Tens of thousands without power in the Northeast as another storm threatens the US from New Mexico to Maine | CNN



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Tens of thousands of homes and businesses in several Northeastern states were without power early Tuesday after a winter storm dumped more than a foot of snow in areas from central New York to the Maine-Canada border.

And while the region is expected to get a slight respite from Tuesday’s heavy snowfall, another storm system is forming in the southern region of the country that is forecast to move northeast later this week.

“A large-scale winter storm will move southward across the Plains Monday night and Tuesday, producing areas of heavy snow from eastern New Mexico to Oklahoma,” the National Weather Service’s Weather Prediction Center said. said on Twitter.

“The storm is expected to strengthen and track northeast from the lower Mississippi Valley to the Great Lakes Tuesday night and Wednesday, producing a band of moderate to heavy snow from the Ozarks to the Great Lakes,” the agency added.

Parts of New England, especially parts of southern Maine, may experience light snow on Tuesday, the National Weather Service said on its website. Meanwhile, areas of the Northeast are expected to experience cold, dry air and windy conditions.

And those conditions persist as thousands of people in Massachusetts and New Hampshire are without power after wind and snow from the previous storm downed power lines.

“York County, Maine has been the hardest hit by today’s long-lived storm, as snow debris on trees and power lines from (last) Friday’s storm caused trees to fall and the roadblocks throughout the area,” Central Maine Power spokesman Jon Breed told CNN on Monday. .

As of early Tuesday morning, more than 30,000 homes and businesses were in the dark in Maine’s most southwestern York County, according to PowerOutage.us.

Snow already packed on trees from recent storms, along with high winds, is likely to exacerbate damage to the electrical system and cause additional outages, New England’s largest energy provider Eversource said in a statement on Monday about the status of power outages in New Hampshire.

“Our system has continued to sustain damage tonight, and we are actively assessing and removing damage, while also supporting public safety efforts,” Eversource spokesman William Hinkle told CNN Monday night.

Eversource is leveraging its regional resources, bringing in additional teams from its Connecticut and Massachusetts-based operations to support restoration efforts in New Hampshire, where more than 66,0000 homes and businesses also lost power Tuesday morning, according to PowerOutage. .us.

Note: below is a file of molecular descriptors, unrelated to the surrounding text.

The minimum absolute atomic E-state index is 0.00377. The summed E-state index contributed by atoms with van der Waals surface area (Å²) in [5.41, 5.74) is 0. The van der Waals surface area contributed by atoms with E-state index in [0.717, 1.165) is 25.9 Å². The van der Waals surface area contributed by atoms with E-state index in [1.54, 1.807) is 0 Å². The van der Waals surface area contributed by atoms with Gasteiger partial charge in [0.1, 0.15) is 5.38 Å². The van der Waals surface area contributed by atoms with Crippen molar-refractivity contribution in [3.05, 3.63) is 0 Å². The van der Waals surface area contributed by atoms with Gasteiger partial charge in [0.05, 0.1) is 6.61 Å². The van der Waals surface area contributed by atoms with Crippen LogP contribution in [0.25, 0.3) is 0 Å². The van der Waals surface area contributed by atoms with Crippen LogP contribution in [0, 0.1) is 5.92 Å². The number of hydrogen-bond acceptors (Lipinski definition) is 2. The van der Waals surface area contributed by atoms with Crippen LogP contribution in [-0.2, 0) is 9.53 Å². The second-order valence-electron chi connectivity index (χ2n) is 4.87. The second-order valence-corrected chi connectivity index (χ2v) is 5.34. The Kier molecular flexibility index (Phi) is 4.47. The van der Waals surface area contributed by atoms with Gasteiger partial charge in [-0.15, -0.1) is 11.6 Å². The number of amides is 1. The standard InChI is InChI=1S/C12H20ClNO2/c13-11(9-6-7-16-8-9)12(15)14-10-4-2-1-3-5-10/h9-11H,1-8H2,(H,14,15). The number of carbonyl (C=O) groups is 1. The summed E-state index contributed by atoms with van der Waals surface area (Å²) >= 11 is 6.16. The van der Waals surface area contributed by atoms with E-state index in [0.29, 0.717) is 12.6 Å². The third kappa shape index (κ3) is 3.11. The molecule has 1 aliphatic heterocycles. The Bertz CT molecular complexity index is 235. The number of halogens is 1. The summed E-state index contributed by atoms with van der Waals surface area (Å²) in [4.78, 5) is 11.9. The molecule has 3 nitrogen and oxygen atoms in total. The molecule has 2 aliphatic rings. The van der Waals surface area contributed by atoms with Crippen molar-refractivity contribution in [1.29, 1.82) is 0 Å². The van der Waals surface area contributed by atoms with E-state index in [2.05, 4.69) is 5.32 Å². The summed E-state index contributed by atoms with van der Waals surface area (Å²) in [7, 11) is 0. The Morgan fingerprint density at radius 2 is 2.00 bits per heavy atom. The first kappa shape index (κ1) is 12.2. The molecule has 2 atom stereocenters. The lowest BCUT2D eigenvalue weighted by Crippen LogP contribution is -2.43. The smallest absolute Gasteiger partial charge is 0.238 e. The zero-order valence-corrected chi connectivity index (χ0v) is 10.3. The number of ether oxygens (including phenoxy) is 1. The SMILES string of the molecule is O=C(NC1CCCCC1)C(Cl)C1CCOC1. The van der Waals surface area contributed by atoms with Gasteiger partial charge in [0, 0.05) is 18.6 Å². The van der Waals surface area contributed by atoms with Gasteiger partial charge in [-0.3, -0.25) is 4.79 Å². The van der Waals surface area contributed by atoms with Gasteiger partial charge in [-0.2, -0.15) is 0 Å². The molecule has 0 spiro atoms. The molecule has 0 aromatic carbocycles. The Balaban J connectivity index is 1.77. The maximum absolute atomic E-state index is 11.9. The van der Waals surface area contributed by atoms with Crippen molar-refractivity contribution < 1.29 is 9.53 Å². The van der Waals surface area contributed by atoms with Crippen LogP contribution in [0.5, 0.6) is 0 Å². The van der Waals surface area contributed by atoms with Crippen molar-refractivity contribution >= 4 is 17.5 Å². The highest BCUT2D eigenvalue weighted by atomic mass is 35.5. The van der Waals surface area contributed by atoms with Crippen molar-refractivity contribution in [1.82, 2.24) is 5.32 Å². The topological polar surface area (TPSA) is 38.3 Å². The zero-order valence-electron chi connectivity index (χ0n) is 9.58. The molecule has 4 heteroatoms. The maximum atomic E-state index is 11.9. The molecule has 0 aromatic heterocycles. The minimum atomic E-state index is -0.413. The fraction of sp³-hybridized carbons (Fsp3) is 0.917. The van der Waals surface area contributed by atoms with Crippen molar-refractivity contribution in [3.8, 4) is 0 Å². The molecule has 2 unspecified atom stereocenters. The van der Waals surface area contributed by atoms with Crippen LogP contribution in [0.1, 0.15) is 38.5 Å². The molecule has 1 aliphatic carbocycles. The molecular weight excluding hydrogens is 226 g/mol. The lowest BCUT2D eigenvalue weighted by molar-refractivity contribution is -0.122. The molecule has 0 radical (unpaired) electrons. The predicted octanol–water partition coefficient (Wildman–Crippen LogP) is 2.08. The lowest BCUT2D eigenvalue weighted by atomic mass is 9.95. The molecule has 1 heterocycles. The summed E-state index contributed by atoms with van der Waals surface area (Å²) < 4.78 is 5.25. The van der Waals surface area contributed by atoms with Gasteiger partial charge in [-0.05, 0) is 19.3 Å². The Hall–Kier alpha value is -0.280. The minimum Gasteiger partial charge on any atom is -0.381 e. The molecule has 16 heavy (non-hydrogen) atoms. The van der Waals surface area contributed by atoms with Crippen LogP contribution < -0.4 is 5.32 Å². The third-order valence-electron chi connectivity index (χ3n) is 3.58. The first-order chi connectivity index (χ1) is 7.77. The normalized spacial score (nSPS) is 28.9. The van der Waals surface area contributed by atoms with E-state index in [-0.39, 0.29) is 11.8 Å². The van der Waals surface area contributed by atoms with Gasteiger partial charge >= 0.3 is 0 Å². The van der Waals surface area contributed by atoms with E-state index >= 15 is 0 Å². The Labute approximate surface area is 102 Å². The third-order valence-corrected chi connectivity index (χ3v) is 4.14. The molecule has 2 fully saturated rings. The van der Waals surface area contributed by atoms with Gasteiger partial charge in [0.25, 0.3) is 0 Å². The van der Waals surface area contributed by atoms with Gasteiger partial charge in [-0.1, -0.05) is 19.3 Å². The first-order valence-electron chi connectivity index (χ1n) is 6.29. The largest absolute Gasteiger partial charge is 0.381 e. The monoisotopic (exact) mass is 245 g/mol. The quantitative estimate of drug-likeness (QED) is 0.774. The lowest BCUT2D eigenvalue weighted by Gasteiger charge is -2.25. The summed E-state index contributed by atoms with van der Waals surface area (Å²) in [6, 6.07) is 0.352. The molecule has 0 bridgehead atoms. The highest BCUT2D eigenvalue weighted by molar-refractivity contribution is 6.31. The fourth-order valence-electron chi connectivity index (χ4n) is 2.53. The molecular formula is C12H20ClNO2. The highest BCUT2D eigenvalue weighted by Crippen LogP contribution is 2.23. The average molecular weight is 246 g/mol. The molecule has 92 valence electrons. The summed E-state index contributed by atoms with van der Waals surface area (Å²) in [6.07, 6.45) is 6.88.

About 17 inches fell in parts of Maine and New Hampshire, while some areas in Vermont and New York saw around 14 inches of snow.

The next storm is expected to impact the country for several days starting Tuesday, when more than 15 million people are under threat from severe storms. High wind watches were also issued for more than 20 million people, as gusts could reach 55 mph.

There is an increased risk of severe storms (level 3 of 5) from southeast Texas to the western Florida Panhandle, including New Orleans, Baton Rouge, and Mobile, Alabama. The main threats are damaging winds, large hail, and several tornadoes, some of which could be strong.

A slight risk of severe thunderstorms (level 2 of 5) surrounds the enhanced risk area and includes Houston, Beaumont, Texas, and Lake Charles, Louisiana, which could also see tornadoes, damaging winds, and isolated large hail.

Meanwhile, there is also a marginal risk (level 1 of 5) for the mid-Texas coast, through southern Louisiana to Alabama and the western Florida Panhandle, including Corpus Christi, Texas, and Jackson, Mississippi.

On Wednesday, the severe storm threat will continue as it moves east.

A slight risk of severe storms has been issued for the region of southeastern Alabama and northern Florida and expands through Georgia and the Carolinas into Virginia and includes Jacksonville, Florida, north of Virginia Beach. That region is expected to see some tornadoes and damaging winds.

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